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School district denies claim 100+ students walked out of SOGI presentation

Out in Schools film screening in Abbotsford went well, presenter says

Claims that more than 100 students walked out of a school presentation about sexuality and gender are “completely erroneous,” according to the Abbotsford School District’s spokesperson.

Kayla Stuckart was responding to claims made online by a Christian TV host and an advocacy group that has spent months campaigning against sexual orientation and gender identity (SOGI) education in B.C. schools.

In a Facebook Live video broadcast around 1 p.m. Thursday, 700 Club Canada host Laura-Lynn Tyler Thompson spoke to two Robert Bateman Secondary students, Ethan and Josh.

The two boys say they refused to attend a presentation at the school from Out in Schools, an educational program that uses films to teach school kids about homophobia, transphobia and bullying.

“We already know about it. We have access to the internet. They just keep forcing stuff on this that we don’t need to learn,” Ethan tells Thompson. He goes on to suggest that education about LGBT identities and issues should be confined to a separate and optional class.

Josh says he also felt the presentation was unnecessary: “They put everybody in a giant room and start talking about how they want respect and stuff we know [about] giving respect.”

Thompson, whose daily program airs in Joy TV, praised the boys in a subsequent Facebook post.

“We are in a war and I am so incredibly proud of these kids who are showing us how it’s done!” she wrote.

“This is only the beginning,” she wrote. “Kids, parents, teachers and school trustees are starting to be fed up with being bullied into the constant LGBTQ indoctrination.” She called supporting transgender students in transition “child abuse.”

Thompson declined a request for a phone interview, but responded to emailed questions from The News. She said she had no part in organizing any actions at the school.

“A Christian mother contacted me to say her child and numerous others had left an Out In Schools film assembly, some on the grounds of conscientious objection,” she said.

She said the only source she had for the 100-student claim came from the boys she spoke to in the Facebook video.

Stuckart said the assembly was not optional because it is part of the B.C. curriculum.

In a short statement provided to The News on Thursday, she said the presentation “was well received by students and staff - and even a few parents who requested to attend.” Stuckart was not available for a subsequent interview to answer follow-up questions.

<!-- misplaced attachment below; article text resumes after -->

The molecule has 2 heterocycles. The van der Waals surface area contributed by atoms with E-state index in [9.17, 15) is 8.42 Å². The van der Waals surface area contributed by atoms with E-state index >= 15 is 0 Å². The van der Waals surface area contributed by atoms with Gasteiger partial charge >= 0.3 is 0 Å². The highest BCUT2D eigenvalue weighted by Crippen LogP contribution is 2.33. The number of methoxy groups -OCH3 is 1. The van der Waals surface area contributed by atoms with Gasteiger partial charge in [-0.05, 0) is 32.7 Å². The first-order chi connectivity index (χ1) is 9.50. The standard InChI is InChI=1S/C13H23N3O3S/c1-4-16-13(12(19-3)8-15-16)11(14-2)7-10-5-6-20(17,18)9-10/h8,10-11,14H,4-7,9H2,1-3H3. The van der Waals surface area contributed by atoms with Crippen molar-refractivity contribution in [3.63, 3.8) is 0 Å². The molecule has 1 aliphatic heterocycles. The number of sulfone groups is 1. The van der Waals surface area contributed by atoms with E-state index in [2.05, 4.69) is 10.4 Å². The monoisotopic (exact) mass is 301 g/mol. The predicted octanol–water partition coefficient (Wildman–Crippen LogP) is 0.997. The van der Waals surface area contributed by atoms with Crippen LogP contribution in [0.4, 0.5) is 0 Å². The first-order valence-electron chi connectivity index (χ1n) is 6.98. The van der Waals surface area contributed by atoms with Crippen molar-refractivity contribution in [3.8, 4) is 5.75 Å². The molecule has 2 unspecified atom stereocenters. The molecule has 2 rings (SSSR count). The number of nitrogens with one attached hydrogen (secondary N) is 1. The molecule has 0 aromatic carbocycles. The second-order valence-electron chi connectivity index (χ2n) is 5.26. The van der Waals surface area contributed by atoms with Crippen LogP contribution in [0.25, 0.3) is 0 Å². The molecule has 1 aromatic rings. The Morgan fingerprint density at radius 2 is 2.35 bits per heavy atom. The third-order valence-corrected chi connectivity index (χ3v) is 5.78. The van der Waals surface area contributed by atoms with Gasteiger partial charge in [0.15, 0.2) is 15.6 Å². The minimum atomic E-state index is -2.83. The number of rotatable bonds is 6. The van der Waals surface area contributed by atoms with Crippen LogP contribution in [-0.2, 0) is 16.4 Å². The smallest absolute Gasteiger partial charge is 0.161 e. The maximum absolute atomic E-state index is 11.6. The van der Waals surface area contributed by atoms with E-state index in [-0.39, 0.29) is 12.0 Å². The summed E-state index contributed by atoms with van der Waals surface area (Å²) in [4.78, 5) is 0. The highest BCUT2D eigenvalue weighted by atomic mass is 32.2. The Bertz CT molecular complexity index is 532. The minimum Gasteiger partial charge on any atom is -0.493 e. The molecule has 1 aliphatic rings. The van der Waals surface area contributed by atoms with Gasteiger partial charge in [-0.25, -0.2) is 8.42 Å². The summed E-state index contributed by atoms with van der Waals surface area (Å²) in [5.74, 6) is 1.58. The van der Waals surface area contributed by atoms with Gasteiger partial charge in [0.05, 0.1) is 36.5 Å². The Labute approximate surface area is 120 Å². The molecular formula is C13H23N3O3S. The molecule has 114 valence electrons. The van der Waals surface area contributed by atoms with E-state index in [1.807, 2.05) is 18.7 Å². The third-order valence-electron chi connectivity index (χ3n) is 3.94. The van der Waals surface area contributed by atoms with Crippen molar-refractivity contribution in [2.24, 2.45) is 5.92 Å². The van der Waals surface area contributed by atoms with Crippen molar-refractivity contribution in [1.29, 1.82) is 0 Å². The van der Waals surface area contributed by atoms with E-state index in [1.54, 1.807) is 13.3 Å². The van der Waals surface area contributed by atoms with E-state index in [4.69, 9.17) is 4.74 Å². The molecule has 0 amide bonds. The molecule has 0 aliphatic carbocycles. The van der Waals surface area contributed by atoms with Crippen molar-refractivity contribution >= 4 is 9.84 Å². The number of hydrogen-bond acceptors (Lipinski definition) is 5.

It remains unclear how many students chose not to attend the two Out in Schools assemblies.

School board chair Shirley Wilson said she has not been fully briefed on what happened at Bateman on Thursday. She said she has heard mixed accounts of how many students skipped the presentation – including one caller who said it was closer to 20 – but with many staff on vacation for spring break, she has been unable to get an official briefing.

Parents were informed of the presentation in advance and some asked to attend, but Wilson said she didn’t know of any parents who expressed opposition to the group coming to the school.

One of the Out in Schools presenters, Gavin Somers, told The News the two presentations they gave at Bateman “went really, really well.” (Somers identifies as gender non-binary and uses they/them pronouns.)

“After the first presentation, we had about a dozen students come up to us and just give us a lot of really great positive feedback and gratitude for us being there,” they said. “We had some really great and thoughtful questions throughout both presentations and there were no kerfuffles or no one walked out.”

Somers said the film screenings share “stories that allow folks to see experiences that might be different than their own.”

“It’s really an inviting space to allow folks to ask questions to explore maybe their own relationship to identity and … we share our own experiences,” they said.

“So we recognize that with homophobia and transphobia, a lot of what happens is the fear of not knowing and so when we’re able to personalize these experiences, we find that we’re able to help shift school culture into becoming more inclusive and supportive for all students.”

Somers said studies show more inclusive and supportive school environments for LGBT students benefit all students and reduce levels of mental illness, bullying and violence.


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